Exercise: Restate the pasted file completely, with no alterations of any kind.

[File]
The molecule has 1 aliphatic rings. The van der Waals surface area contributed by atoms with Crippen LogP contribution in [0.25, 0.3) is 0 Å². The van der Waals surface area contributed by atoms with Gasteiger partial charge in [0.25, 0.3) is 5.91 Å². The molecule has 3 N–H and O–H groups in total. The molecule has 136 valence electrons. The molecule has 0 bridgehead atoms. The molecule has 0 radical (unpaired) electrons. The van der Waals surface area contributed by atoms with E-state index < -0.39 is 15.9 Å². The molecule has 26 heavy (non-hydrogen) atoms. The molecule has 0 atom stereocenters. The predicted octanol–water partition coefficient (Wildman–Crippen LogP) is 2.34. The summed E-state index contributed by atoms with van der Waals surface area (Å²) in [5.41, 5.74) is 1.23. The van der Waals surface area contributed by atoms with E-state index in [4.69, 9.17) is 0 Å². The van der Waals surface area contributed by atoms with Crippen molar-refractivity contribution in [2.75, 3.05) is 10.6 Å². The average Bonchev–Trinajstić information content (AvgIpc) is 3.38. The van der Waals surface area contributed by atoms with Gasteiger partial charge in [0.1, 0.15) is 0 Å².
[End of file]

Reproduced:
The molecule has 1 aliphatic rings. The van der Waals surface area contributed by atoms with Crippen LogP contribution in [0.25, 0.3) is 0 Å². The van der Waals surface area contributed by atoms with Gasteiger partial charge in [0.25, 0.3) is 5.91 Å². The molecule has 3 N–H and O–H groups in total. The molecule has 136 valence electrons. The molecule has 0 bridgehead atoms. The molecule has 0 radical (unpaired) electrons. The van der Waals surface area contributed by atoms with E-state index < -0.39 is 15.9 Å². The molecule has 26 heavy (non-hydrogen) atoms. The molecule has 0 atom stereocenters. The predicted octanol–water partition coefficient (Wildman–Crippen LogP) is 2.34. The summed E-state index contributed by atoms with van der Waals surface area (Å²) in [5.41, 5.74) is 1.23. The van der Waals surface area contributed by atoms with E-state index in [4.69, 9.17) is 0 Å². The van der Waals surface area contributed by atoms with Crippen molar-refractivity contribution in [2.75, 3.05) is 10.6 Å². The average Bonchev–Trinajstić information content (AvgIpc) is 3.38. The van der Waals surface area contributed by atoms with Gasteiger partial charge in [0.1, 0.15) is 0 Å².